I've been meaning to do this story for some time, as it actually has quite the history here in Fallon, Nevada.
|Milkweed, October 2015|
It grows a seed pod that produces a hypoallergenic fiber fill that can be used in making pillows and stuffing quilts. The fiber is easily collected just before the pods open while the pods are still green. Pods are cracked and the seeds are raked off. You are then left with milkweed down that when allowed to dry makes an excellent fiber fill. There have also been a number of people who have experimented with combining it with other textile such as cotton or wool and then spinning that cotton or wool into yarn. (Sorry but I do not know the ratio used of cotton or wool to milkweed silk ) Unfortunately milkweed down by itself is too brittle for spinning but as I said before it has many unique and useful properties. Native Americans were also known to use the rubbery sap as a chewing gum by rubbing the sap between their fingers to make a rubber ball to chew on. Although I would not recommend it as it tastes awful and may be toxic, the white milky sap is similar to liquid latex. Fibers from the stem would also be used to weave into fishing line or cordage which was then used for making other things.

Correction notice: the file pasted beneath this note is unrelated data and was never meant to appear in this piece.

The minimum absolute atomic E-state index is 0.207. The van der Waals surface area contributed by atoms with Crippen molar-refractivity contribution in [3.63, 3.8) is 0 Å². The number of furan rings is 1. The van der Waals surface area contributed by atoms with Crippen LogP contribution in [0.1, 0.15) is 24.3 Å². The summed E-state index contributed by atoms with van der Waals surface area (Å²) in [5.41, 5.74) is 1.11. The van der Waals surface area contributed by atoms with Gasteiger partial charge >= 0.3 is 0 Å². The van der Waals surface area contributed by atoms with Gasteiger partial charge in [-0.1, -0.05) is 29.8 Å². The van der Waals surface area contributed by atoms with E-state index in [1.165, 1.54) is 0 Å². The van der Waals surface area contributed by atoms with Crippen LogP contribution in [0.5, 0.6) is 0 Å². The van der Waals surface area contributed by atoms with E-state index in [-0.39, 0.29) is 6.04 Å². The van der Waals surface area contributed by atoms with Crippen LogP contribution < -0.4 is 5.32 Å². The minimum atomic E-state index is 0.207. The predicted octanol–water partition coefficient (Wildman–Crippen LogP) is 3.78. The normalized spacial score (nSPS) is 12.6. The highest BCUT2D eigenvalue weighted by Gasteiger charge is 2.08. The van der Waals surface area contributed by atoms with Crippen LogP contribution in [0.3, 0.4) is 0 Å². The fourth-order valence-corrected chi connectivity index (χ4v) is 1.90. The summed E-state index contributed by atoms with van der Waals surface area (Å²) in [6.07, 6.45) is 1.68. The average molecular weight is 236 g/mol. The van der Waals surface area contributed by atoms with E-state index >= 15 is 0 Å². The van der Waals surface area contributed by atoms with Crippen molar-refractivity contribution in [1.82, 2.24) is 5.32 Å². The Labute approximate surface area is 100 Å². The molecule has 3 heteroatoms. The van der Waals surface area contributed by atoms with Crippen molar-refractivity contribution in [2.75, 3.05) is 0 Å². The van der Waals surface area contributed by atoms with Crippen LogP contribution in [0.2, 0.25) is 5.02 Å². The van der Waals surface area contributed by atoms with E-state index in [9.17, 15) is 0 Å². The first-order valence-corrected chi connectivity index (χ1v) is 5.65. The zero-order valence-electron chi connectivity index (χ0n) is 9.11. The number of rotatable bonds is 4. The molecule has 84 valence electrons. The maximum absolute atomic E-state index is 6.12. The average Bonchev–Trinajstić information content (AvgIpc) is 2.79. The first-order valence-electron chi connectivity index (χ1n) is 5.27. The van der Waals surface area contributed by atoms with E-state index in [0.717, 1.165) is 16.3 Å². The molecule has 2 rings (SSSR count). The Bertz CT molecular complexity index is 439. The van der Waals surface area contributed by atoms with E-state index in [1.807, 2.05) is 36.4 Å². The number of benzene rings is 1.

|Drought and late in season, liberty pond|
|Silky and soft to the touch|
|The green milkweed pods in the background of this photo are what you're looking to harvest just before they open|
|Note green milkweed pods in background|
|milkweed at liberty pond|
These beetles also make milkweed their home.
The fire and gem beetles are harmless and may be a good indicator that the plant has not been sprayed with herbicide or pesticide.